Essay on My Lai

This essay has a total of 2675 words and 12 pages.

My Lai

The My Lai Massacre:
And It's Psychological Effects


The objective of the American military mission in March of 1968 was clear, search and
destroy My Lai. Throughout human history, millions of people have been exterminated at the
hands of their fellow man. It would be great to imagine that the perpetrators behind these
crimes are crazy, sadistic, and terrible people, but to the contrary these people are
usually normal men and women. The question we must then ask ourselves is, how can we, as a
race, commit such vulgar crimes against our own kind? The story of the My Lai incident
portrays the insanity and the

psychological effects that a given situation had on once normal men.
It wasn't clear what to do with any civilians who might be encountered at My Lai, on March
16, 1968. On this day Captain Ernest Medina ordered Charlie Company, a unit of the US
Eleventh Light Infantry Brigade, into combat. After Medina's orders 150 men led by Lt.
William Calley raided the village and four hours later over 500 civilians were dead. These
civilians consisted of elderly people, children, and women. Almost all of these people
were unarmed, three weapons were confiscated in all. In addition, no enemy soldiers were
found in the village. Only one U.S. soldier was a casualty in the incident, as a result of
a self-inflicted gunshot wound to the foot. The scenes from this tragic event were
unimaginable. Limbs were amputated, men were crying, people not fully dead were scattered
all over, two little girls were shot in the face and Calley was screaming "kill nam, kill
nam...".

What could actually make men behave this way? What kind of mentality were these men in?
Not only did these men murder women and children and babies, but it was also thought that
some were looking for women to rape. We can first look at the interesting and sometimes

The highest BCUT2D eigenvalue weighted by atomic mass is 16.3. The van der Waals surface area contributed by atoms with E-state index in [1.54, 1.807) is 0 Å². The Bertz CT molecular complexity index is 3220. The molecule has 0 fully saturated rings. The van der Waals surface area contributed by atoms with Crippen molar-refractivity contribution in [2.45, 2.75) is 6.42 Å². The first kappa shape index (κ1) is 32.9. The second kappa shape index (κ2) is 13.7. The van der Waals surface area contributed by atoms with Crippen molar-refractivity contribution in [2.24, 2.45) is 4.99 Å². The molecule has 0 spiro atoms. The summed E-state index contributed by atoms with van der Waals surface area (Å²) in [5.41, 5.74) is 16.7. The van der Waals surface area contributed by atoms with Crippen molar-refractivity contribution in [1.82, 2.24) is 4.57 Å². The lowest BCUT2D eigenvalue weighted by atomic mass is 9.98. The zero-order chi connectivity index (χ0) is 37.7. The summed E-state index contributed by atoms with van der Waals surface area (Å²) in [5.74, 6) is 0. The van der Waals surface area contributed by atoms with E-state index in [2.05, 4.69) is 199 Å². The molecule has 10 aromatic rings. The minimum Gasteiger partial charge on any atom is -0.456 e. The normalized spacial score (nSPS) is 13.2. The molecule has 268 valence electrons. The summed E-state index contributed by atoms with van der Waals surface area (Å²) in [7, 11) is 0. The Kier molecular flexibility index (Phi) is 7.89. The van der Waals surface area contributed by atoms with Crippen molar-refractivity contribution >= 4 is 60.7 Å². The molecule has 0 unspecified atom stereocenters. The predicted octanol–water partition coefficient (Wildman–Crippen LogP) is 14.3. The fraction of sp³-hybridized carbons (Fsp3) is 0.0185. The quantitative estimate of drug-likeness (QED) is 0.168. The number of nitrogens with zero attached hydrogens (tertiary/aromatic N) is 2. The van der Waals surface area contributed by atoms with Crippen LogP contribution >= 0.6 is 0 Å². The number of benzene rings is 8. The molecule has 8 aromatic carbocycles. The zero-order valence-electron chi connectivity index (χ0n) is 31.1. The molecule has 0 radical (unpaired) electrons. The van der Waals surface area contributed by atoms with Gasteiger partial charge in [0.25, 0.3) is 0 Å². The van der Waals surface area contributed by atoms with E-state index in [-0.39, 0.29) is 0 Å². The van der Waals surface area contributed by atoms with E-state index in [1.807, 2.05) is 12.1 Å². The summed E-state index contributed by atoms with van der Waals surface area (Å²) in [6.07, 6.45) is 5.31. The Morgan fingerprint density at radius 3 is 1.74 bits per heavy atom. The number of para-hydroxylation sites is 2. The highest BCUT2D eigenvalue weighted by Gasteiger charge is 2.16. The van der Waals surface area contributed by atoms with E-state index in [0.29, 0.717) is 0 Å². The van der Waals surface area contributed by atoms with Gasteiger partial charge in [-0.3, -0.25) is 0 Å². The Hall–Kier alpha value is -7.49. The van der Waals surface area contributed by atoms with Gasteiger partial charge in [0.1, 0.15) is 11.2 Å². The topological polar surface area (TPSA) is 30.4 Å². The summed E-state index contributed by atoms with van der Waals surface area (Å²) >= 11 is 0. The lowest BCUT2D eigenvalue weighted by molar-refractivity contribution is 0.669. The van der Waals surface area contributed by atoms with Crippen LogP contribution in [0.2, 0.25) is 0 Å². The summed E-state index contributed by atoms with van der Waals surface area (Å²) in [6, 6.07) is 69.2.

appalling consequences of obedience. The men making up Charlie Company performed the vile
acts they did as a result of their duties and obligations to the military. There are
several identifiable explanations as to why individuals are more often than not inclined
to obey authority. First, when acts are authorized it normally relieves the perpetrator
from feeling guilty for his offensive actions. By shoving the responsibility away and
placing it on the authorizer of the command, a person does not feel as compelled to reject
the command, and can therefor fulfill his or her orders. Second, the voice of command
actually lessens and usually negates the need for individuals to make choices being told
what to do takes much less effort than thinking of a plan independently. The men in My Lai
were given orders and they obviously carried them out even to the point where they lost
control of themselves.

Cases in which individuals refuse to obey a command are very few and far between, but they
certainly occur on occasions. In such instances, individuals are able to differentiate
between right and wrong and understand what they should and shouldn't do. The individual
either steps down from his duties or acts against a superior commander, using his
conscience and morals as a guide. In the case in My Lai this was no exception. People
refused to fulfill the orders of their command because what they were being asked to do
was, in their opinion, unreasonable. One extreme example of an audacious person is CWO
Hugh Thompson. Up in the skies, flying a helicopter Thompson was aware of the unnecessary
carnage taking place down below. In a ditch, many individuals lay dead, though some were
still moving in the pile of corpses. Thompson took initiative and landed his helicopter on
the ground to save those Vietnamese that were still alive. He then commanded his soldiers
to fire upon any Americans that were firing at the Vietnamese. For his courageous efforts
to save innocent victims, Thompson was awarded "the Distinguished Flying Cross for heroism
at My Lai". So it is possible to stop oneself from producing the same type of behavior as
others in the exact same position, but it is questionable how a person does this.

There are several explanations as of why humans can commit such violent acts such as the
ones committed in My Lai. Initially, one must delay looking at the motives behind the
violence and rather focus on "the conditions under which the usual moral inhibitions
against violence become weakened"*. One then discovers three main processes that seem to
enable and encourage the process of genocide. These underlying "social processes" can be
recognized as "authorization," "routinization," and "dehumanization". When acts are
authorized it seems to carry automatic justification for them. Moreover, authorization
processes create a situation in which people become involved in an action without